The rise and fall of the multi-cusped
Published 12 April 2011

The extinction event at the end of the Cretaceous is often seen as something of a changing of the guard: the old Mesozoic fauna was swept away, leaving the world open for the (eventual) rise of our modern Caenozoic fauna. However, not every lineage that crossed the Cretaceous boundary remains with us today.

Skull of Kamptobaatar kuczynskii in lateral view, without lower jaw, from Kielan-Jaworowska (1971).

Multituberculates (multis to their friends) were a group of small, vaguely rat-like mammaliaforms that first appeared in the Middle Jurassic (but see comments later). The name ‘Multituberculata’ refers to their most distinctive character: the presence of a particularly large number of tubercles (cusps) on the post-canine teeth, in particular on the fourth premolars and first molars of the upper jaw. The first upper molars of Kamptobaatar kuczynskii, for instance, had ten cusps, arranged in two rows of five (Kielan-Jaworowska 1971). These multi-cusped teeth were faced on the lower jaw by a massively enlarged fourth premolar, which had become high and multi-ridged, like some sort of dental buzz-saw. These massive teeth, together with the loss of the canines in all but a few basal species (Kielan-Jaworowska & Hurum 2001), have been interpreted by most authors as indicating a diet of tough plant matter, like that of most modern rodents, though some small animals such as insects may have also been eaten. As such, multis are commonly regarded as the first mammaliaforms to show obvious adaptations for a vegetarian diet.

Lower jaw of Kamptobaatar kuczynskii, showing reduced dentition between incisor and enlarged fourth premolar, from Kielan-Jaworowska (1971).

For the most part, multituberculates are known from Eurasia and North America, though Hahnodon taqueti is known from the Lower Cretaceous of Morocco, and potential multituberculate teeth have been identified from the Late Cretaceous of South America (Kielan-Jaworowska & Hurum 2001). The Late Cretaceous Gondwanatheria may also represent South American relatives of the multituberculates (Gurovich & Beck 2009). A number of lineages of multis passed through the end of the Cretaceous apparently unscathed, and multituberculates remained a part of the Holarctic fauna up until the end of the Eocene. Their final extinction is usually attributed to competition from the increasingly diverse placentals, particularly the rodents (Kielan-Jaworowska et al. 2004). This may have been related to their reproductive biology: multituberculates had extremely narrow and rigid pelvic girdles that could not have spread much during birth, and they must have produced extremely small young in a similar manner to modern marsupials (Kielan-Jaworowska et al. 2004).

Reconstruction of the North American Palaeocene multituberculate Ptilodus, from Cox (1998) via here.

Some of you may have noticed that I have referred to multituberculates as ‘mammaliaforms’ rather than ‘mammals’: they were definitely the former, but it is more debatable whether they are the latter. Most modern authors restrict the name Mammalia to the mammal crown-group: that is, the smallest possible group including monotremes, marsupials and placentals. The question of where multis sit in relation to the mammalian crown-group requires me to mention another group of animals, the Haramiyida, that lived in the Late Triassic and early Jurassic. Haramiyidans have teeth similar to the distinctive arrangement of multituberculates, leading to the assumption when they were first described that they represented early multis (Kielan-Jaworowska & Hurum 2001). However, while multituberculates share a number of features of the non-dental skeleton (such as ear ossicles independent of the jaw) with modern mammals, haramiyidans have an overall anatomy of a much more plesiomorphic grade. If multituberculates are related to haramiyidans, as indicated by their teeth, they would be well outside the mammalian crown group, and would have evolved a number of convergent features independently of mammals. On the other hand, if one goes by the evidence of features other than the teeth, multis were closely related to mammals (either their sister group [Gurovich & Beck 2009] or within the mammal crown, closer to marsupials and placentals than to monotremes [Luo et al. 2002]) and haramiyidans represented an entirely independent acquisition of a multituberculate-like dentition. At present, an independent origin of multis and haramiyidans seems more likely, but it could easily be upset by future discoveries.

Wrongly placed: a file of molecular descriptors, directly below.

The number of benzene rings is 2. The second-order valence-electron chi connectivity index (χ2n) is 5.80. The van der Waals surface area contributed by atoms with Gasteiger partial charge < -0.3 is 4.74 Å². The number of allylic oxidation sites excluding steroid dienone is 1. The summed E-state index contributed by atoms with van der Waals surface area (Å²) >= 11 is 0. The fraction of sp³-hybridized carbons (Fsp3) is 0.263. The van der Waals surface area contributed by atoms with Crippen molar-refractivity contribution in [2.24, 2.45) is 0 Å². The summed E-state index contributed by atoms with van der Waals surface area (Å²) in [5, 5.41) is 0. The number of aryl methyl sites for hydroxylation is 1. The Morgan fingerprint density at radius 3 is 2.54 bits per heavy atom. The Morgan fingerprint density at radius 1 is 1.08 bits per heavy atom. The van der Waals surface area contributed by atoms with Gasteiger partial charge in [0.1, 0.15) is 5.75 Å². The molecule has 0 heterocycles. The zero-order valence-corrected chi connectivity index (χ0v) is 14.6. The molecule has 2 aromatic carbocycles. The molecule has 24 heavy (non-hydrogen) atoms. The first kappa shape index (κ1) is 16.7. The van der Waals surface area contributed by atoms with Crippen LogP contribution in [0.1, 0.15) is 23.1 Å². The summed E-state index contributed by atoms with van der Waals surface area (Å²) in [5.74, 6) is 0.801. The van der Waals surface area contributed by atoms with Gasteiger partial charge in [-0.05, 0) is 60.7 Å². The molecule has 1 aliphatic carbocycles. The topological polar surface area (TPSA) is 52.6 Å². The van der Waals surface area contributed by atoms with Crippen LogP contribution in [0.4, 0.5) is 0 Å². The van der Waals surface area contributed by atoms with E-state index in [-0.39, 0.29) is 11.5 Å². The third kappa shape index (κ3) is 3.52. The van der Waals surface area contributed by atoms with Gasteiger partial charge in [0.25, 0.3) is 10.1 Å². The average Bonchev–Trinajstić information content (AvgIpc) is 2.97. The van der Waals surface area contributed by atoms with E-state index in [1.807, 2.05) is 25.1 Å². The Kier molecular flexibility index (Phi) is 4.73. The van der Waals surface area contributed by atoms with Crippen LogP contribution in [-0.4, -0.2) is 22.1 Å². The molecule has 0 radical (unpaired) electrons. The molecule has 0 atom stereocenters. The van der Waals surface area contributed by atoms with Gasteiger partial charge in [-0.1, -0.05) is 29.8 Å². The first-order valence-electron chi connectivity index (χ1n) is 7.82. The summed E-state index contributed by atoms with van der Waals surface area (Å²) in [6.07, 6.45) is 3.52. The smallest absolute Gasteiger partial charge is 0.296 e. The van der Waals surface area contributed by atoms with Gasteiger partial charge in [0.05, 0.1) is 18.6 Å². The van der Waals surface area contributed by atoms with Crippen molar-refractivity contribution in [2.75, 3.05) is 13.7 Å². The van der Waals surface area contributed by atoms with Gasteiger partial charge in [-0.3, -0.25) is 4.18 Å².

Gurovich, Y., & R. Beck. 2009. The phylogenetic affinities of the enigmatic mammalian clade Gondwanatheria. Journal of Mammalian Evolution 16: 25–49.

Kielan-Jaworowska, Z. 1971. Skull structure and affinities of the Multituberculata. Acta Palaeontologica Polonica 25: 1–41, pls 1–5.

Kielan-Jaworowska, Z., R. Cifelli & Z.-X. Luo. 2004. Mammals from the Age of Dinosaurs: origins, evolution, and structure. Cambridge University Press.

Kielan-Jaworowska, Z., & J. H. Hurum. 2001. Phylogeny and systematics of multituberculate mammals. Palaeontology 44 (3): 389–429.

Luo, Z.-X., Z. Kielan-Jaworowska & R. L. Cifelli. 2002. In quest for a phylogeny of Mesozoic mammals. Acta Palaeontologica Polonica 47: 1–78.

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